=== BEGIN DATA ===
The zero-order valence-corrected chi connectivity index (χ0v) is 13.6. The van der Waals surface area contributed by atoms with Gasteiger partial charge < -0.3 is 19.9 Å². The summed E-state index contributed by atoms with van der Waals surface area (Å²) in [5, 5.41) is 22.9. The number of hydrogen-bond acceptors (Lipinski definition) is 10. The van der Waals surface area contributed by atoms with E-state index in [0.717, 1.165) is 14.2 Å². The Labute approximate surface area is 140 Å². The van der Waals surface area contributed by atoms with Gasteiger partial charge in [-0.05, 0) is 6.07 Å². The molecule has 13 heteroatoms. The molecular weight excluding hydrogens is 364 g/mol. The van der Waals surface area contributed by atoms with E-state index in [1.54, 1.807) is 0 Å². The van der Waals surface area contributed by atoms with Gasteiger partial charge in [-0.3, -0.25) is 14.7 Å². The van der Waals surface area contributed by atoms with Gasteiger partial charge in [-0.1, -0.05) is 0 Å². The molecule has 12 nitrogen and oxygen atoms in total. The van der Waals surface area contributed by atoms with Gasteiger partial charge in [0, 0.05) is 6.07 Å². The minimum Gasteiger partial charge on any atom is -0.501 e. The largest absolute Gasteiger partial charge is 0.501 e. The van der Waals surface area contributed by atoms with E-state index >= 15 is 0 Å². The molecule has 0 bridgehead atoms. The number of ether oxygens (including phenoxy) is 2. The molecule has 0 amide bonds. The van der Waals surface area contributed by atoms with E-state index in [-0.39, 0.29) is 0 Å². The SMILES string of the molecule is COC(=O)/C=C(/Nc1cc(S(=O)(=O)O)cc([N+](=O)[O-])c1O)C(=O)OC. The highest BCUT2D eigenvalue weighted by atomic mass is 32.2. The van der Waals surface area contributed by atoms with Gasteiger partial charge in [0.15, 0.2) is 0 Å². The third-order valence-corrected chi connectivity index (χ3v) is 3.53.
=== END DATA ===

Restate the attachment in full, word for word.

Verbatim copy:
The zero-order valence-corrected chi connectivity index (χ0v) is 13.6. The van der Waals surface area contributed by atoms with Gasteiger partial charge < -0.3 is 19.9 Å². The summed E-state index contributed by atoms with van der Waals surface area (Å²) in [5, 5.41) is 22.9. The number of hydrogen-bond acceptors (Lipinski definition) is 10. The van der Waals surface area contributed by atoms with E-state index in [0.717, 1.165) is 14.2 Å². The Labute approximate surface area is 140 Å². The van der Waals surface area contributed by atoms with Gasteiger partial charge in [-0.05, 0) is 6.07 Å². The molecule has 13 heteroatoms. The molecular weight excluding hydrogens is 364 g/mol. The van der Waals surface area contributed by atoms with E-state index in [1.54, 1.807) is 0 Å². The van der Waals surface area contributed by atoms with Gasteiger partial charge in [-0.3, -0.25) is 14.7 Å². The van der Waals surface area contributed by atoms with Gasteiger partial charge in [-0.1, -0.05) is 0 Å². The molecule has 12 nitrogen and oxygen atoms in total. The van der Waals surface area contributed by atoms with Gasteiger partial charge in [0, 0.05) is 6.07 Å². The minimum Gasteiger partial charge on any atom is -0.501 e. The largest absolute Gasteiger partial charge is 0.501 e. The van der Waals surface area contributed by atoms with E-state index >= 15 is 0 Å². The molecule has 0 bridgehead atoms. The number of ether oxygens (including phenoxy) is 2. The molecule has 0 amide bonds. The van der Waals surface area contributed by atoms with E-state index in [-0.39, 0.29) is 0 Å². The SMILES string of the molecule is COC(=O)/C=C(/Nc1cc(S(=O)(=O)O)cc([N+](=O)[O-])c1O)C(=O)OC. The highest BCUT2D eigenvalue weighted by atomic mass is 32.2. The van der Waals surface area contributed by atoms with Gasteiger partial charge in [0.15, 0.2) is 0 Å². The third-order valence-corrected chi connectivity index (χ3v) is 3.53.